Politics & Economics

Former Algerian Officials Sentenced to 15 Years in Prison for Corruption

North Africa

Sa'eed Bouteflika, the brother of former long-standing President Abduleziz Bouteflika, has been sentenced to 15 years in prison.

A number of other individuals have also been sentenced alongside Sa’eed Bouteflika, including Mohamed Mediene dit Toufik, the head of the Algerian secret services for the past 25 years, his successor Bachir Athmane Tartag, head of the country’s Labour Party, Louisa Hanoune, all arrested in early May, and Tayeb Belaiz, ex-President of the Constitutional Council. All are considered to have links with the former President.

Those present at the trial, which took place at the Military Court in the town of Blida, just south-east of the capital Algiers, have been sentenced for 15 years, while those who are absent have been given 20-year jail terms. The latter includes General Khaled Nazzar, the former Defence Minister, his son Lotfi, and Belhamdine Farid, a businessman who heads the Algerian Pharmacy Association, who have all fled abroad.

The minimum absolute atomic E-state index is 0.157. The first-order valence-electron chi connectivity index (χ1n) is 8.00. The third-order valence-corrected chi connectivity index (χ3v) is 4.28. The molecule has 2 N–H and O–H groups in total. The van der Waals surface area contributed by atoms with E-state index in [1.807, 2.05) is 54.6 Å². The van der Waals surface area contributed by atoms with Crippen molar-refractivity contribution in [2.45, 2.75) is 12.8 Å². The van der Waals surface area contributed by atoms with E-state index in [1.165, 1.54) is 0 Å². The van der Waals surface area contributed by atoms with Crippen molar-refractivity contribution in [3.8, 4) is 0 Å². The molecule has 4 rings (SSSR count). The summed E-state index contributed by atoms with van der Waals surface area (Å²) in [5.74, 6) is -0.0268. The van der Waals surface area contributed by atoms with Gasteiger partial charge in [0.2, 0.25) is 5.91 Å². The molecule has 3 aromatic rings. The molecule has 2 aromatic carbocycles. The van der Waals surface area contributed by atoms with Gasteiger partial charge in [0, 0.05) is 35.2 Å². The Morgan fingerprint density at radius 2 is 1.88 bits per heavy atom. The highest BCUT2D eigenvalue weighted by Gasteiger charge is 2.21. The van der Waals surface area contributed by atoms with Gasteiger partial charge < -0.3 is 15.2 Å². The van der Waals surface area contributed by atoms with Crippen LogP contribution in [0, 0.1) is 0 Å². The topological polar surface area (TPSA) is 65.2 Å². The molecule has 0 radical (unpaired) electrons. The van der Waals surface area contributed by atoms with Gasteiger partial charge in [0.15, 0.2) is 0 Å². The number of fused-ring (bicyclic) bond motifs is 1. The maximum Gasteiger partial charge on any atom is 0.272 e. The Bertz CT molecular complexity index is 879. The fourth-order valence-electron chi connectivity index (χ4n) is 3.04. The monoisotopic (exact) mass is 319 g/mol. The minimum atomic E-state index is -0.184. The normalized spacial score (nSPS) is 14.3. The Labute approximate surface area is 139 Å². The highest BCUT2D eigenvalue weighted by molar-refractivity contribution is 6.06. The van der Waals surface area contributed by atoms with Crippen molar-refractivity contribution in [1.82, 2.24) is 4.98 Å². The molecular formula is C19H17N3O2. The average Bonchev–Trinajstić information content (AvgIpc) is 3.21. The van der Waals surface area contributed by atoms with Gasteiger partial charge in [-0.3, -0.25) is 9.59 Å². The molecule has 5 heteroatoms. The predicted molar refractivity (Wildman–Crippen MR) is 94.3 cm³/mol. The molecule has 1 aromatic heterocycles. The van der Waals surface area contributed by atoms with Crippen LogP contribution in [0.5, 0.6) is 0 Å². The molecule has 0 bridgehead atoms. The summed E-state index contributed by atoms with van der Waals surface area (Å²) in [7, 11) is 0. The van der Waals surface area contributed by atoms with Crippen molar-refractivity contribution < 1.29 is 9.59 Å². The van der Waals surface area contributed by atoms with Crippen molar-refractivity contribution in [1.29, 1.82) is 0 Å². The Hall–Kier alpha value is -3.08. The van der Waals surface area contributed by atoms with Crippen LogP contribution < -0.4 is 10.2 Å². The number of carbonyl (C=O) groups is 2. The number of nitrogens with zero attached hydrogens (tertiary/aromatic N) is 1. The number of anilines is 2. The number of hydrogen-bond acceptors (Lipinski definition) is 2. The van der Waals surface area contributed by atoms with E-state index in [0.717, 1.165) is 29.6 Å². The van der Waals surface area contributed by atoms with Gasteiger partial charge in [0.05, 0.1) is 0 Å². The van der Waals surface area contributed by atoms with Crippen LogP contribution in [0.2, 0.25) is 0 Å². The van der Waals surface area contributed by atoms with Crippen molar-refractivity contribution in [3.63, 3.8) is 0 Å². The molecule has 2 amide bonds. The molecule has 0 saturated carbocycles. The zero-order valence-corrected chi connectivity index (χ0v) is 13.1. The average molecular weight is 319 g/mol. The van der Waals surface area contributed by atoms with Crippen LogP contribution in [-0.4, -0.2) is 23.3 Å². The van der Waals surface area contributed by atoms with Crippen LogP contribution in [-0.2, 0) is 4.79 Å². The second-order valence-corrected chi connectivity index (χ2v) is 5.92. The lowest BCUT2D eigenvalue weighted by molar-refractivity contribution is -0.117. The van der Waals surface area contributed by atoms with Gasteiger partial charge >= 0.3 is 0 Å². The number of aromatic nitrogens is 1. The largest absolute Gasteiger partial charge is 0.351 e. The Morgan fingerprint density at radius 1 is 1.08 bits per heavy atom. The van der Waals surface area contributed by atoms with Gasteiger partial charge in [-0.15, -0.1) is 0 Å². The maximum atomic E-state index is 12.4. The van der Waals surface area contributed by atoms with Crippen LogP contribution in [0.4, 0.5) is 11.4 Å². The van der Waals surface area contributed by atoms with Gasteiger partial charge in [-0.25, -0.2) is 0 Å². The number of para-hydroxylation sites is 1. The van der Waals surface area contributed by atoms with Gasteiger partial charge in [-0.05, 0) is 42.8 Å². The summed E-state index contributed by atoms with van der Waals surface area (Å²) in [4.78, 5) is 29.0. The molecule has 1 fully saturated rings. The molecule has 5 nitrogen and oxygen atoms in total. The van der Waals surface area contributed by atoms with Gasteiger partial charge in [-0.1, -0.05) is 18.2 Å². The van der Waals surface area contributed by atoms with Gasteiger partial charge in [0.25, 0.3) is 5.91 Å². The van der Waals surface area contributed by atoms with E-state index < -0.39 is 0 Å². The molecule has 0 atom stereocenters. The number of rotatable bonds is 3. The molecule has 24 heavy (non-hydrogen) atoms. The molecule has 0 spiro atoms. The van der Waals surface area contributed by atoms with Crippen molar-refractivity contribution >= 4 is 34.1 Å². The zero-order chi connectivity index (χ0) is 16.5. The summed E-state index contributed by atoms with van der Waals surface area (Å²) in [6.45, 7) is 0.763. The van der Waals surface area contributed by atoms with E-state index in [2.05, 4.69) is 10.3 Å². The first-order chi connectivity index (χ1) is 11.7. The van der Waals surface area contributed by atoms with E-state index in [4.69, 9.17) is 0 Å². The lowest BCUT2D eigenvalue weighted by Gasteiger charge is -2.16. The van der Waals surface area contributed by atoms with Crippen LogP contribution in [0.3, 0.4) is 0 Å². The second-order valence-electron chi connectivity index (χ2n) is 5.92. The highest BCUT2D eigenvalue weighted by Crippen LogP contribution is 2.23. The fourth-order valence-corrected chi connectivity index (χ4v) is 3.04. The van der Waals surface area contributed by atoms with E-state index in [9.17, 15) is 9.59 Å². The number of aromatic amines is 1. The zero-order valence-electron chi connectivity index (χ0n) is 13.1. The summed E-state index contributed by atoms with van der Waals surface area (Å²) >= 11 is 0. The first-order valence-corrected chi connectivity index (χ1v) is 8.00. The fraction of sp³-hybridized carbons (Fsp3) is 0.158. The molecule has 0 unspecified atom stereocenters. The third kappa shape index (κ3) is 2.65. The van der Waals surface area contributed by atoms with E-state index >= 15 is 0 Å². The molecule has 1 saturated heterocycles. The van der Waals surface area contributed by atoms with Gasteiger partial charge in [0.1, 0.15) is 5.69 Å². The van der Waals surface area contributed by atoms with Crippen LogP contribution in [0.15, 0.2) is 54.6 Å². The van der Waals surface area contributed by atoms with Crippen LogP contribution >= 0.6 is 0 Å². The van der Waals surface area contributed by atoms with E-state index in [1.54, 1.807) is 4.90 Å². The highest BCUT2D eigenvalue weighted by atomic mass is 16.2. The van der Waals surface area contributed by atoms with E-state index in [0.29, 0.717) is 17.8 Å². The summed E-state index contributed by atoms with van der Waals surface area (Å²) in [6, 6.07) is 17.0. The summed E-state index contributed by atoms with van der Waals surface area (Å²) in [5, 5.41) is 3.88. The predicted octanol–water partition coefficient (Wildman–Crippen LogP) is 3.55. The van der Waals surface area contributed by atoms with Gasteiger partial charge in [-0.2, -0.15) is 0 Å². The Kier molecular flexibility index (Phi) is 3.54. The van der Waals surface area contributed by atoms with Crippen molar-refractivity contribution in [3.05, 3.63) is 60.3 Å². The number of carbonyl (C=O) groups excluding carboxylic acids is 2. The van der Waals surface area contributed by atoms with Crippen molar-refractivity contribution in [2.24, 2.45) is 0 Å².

All of the aforementioned individuals have been sentenced for “plotting against the authority of the state” and “attacking the authority of the army”.

The temporary political authorities in power during Algeria’s transition phase in the post-Bouteflika era have claimed that they are fighting the forces of corruption of the former regime. Even if this may be part of the case, the aforementioned individuals, in the eyes of the current government, formed a “gang” that represented a threat to their authority. Those currently in power mainly hail from the military guard, headed by Lieutenant General Ahmed Gaid Salah. The current interim President is President Abdelkader Bensalah, who recently announced that elections will take place in Algeria on 12 December.

That announcement has nevertheless been met by weekly protests. Protesters believe that the military figures in power are attempting to entrench their political influence. Despite the peaceful nature of the protests and the non-violent response in the initial phase, the interim government has been forceful in clamping down on protesters, with reports of widespread arbitrary arrests, as well as arrests of prominent civil society and political figures, and blocking access to public spaces.